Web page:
Olga Folda Stepanek was born in 1906 in Linwood, Nebraska, and lived in Clarkson, Nebraska, until she went to college in Milwaukee, Wisconsin. She graduated from Downer College in 1927 and spent the following year living with her parents in Prague, Czechoslovakia. She took two trips abroad and traveled throughout Europe, visiting Scotland, England, Belgium, Germany, Switzerland, and Italy. She spent a year teaching high school in Lena, Illinois, before completing a Master's in English from the University of Chicago.
Following her graduation in December of 1930, she married Orin Stepanek, Professor of English and Slavonic Languages at University of Nebraska-Lincoln. The Stepaneks had four daughters: Olenka "Lennie," Natasha "Tasha," Teresa "Tessie," and Antonia "Toni." Olga worked at home as a mother and maintained strong interests in reading and writing. She kept journals, remained a prolific letter writer, and wrote several short stories, including "The Dowry," which appeared in a 1933 issue of Prairie Schooner, and "Towers," which was published in American Czech Magazine.
After Orin's death in 1955, Olga joined the faculty at UNL in the Department of English and established the English as a Second Language program. During the latter part of her career, Olga's creative interests turned toward the visual arts, and in 1987 she won the first Lincoln-Lancaster Women's Commission Woman Artist Award for Visual Art. Olga died at age 91 in September 1998.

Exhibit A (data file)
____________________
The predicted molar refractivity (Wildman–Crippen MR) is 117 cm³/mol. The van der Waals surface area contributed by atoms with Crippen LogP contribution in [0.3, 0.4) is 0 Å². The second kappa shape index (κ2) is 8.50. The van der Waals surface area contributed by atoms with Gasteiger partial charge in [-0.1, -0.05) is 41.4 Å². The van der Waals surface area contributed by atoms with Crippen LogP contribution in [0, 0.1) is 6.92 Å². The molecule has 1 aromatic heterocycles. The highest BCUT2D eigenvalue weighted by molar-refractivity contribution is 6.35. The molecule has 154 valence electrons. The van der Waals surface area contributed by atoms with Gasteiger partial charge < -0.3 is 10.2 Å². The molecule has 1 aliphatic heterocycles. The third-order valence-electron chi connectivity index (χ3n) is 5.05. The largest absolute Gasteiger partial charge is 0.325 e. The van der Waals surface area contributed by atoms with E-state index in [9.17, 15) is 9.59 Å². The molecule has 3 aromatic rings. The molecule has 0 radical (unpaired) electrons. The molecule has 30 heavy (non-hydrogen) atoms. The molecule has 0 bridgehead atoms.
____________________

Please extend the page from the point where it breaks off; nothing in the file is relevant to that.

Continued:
Orin Stepanek was born in 1888 in Crete, Nebraska. He received his undergraduate degree from the University of Nebraska in 1913 and went on to receive his Master's from Harvard in 1914. He taught at Michigan State College in 1914-1915 and then at a high school in St. Louis, Missouri, from 1915 until 1917. During WWI, Stepanek served in the U.S. Marine Corps and then returned to Harvard in 1918. The following year he went to Prague, Czechoslovakia, where he continued his studies and worked with the YMCA. In 1920 he came to the University of Nebraska to teach literature and language, specializing in comparative and Slavonic literature. Stepanek taught at UNL until his death in 1955. His publications include two Slavic Grammars, articles on American literature and Czech culture, and a few original poems.
Olga Stepanek Biography - author: Michal Cvejn
This was presented at the 2010 Czech and Slovak Great Plains Symposium, at the University of Nebraska at Lincoln by Michal Cvejn.
COLLECTION OF HER SHORT STORIES
OLGA'S VISUAL ART
In the following pictures you can see examples of Olga's handmade art.